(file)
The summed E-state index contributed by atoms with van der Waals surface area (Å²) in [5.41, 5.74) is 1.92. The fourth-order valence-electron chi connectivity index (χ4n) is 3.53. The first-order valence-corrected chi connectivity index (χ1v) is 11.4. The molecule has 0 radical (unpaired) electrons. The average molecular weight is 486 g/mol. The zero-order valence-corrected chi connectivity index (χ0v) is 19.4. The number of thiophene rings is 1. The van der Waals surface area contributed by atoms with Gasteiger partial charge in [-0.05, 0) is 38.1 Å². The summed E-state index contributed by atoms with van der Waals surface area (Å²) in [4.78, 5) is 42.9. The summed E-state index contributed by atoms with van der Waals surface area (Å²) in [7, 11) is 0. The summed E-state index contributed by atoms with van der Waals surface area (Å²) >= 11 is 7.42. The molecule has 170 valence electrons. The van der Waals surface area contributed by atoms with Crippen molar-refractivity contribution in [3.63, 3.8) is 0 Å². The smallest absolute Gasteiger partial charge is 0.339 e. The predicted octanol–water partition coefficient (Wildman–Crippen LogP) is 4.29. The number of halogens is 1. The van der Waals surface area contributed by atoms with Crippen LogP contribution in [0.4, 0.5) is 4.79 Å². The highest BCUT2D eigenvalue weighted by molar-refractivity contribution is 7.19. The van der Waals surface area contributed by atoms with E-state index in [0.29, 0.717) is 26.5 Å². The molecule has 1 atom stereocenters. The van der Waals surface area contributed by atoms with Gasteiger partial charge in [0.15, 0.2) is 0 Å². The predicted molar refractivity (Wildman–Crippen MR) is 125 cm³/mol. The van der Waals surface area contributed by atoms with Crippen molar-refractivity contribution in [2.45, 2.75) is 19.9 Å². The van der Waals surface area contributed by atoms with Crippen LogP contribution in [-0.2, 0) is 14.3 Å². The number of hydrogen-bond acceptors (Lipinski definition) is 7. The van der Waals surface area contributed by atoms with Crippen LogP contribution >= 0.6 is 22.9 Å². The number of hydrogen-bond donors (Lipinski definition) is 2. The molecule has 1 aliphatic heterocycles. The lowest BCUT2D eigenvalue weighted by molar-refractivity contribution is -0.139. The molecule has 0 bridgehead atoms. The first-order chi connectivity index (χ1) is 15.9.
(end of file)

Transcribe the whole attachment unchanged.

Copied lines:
The summed E-state index contributed by atoms with van der Waals surface area (Å²) in [5.41, 5.74) is 1.92. The fourth-order valence-electron chi connectivity index (χ4n) is 3.53. The first-order valence-corrected chi connectivity index (χ1v) is 11.4. The molecule has 0 radical (unpaired) electrons. The average molecular weight is 486 g/mol. The zero-order valence-corrected chi connectivity index (χ0v) is 19.4. The number of thiophene rings is 1. The van der Waals surface area contributed by atoms with Gasteiger partial charge in [-0.05, 0) is 38.1 Å². The summed E-state index contributed by atoms with van der Waals surface area (Å²) in [4.78, 5) is 42.9. The summed E-state index contributed by atoms with van der Waals surface area (Å²) in [7, 11) is 0. The summed E-state index contributed by atoms with van der Waals surface area (Å²) >= 11 is 7.42. The molecule has 170 valence electrons. The van der Waals surface area contributed by atoms with Crippen molar-refractivity contribution in [3.63, 3.8) is 0 Å². The smallest absolute Gasteiger partial charge is 0.339 e. The predicted octanol–water partition coefficient (Wildman–Crippen LogP) is 4.29. The number of halogens is 1. The van der Waals surface area contributed by atoms with Crippen LogP contribution in [0.4, 0.5) is 4.79 Å². The highest BCUT2D eigenvalue weighted by molar-refractivity contribution is 7.19. The van der Waals surface area contributed by atoms with E-state index in [0.29, 0.717) is 26.5 Å². The molecule has 1 atom stereocenters. The van der Waals surface area contributed by atoms with Gasteiger partial charge in [0.15, 0.2) is 0 Å². The predicted molar refractivity (Wildman–Crippen MR) is 125 cm³/mol. The van der Waals surface area contributed by atoms with Crippen molar-refractivity contribution in [2.45, 2.75) is 19.9 Å². The van der Waals surface area contributed by atoms with Crippen LogP contribution in [-0.2, 0) is 14.3 Å². The number of hydrogen-bond acceptors (Lipinski definition) is 7. The van der Waals surface area contributed by atoms with Crippen LogP contribution >= 0.6 is 22.9 Å². The number of hydrogen-bond donors (Lipinski definition) is 2. The molecule has 1 aliphatic heterocycles. The lowest BCUT2D eigenvalue weighted by molar-refractivity contribution is -0.139. The molecule has 0 bridgehead atoms. The first-order chi connectivity index (χ1) is 15.9.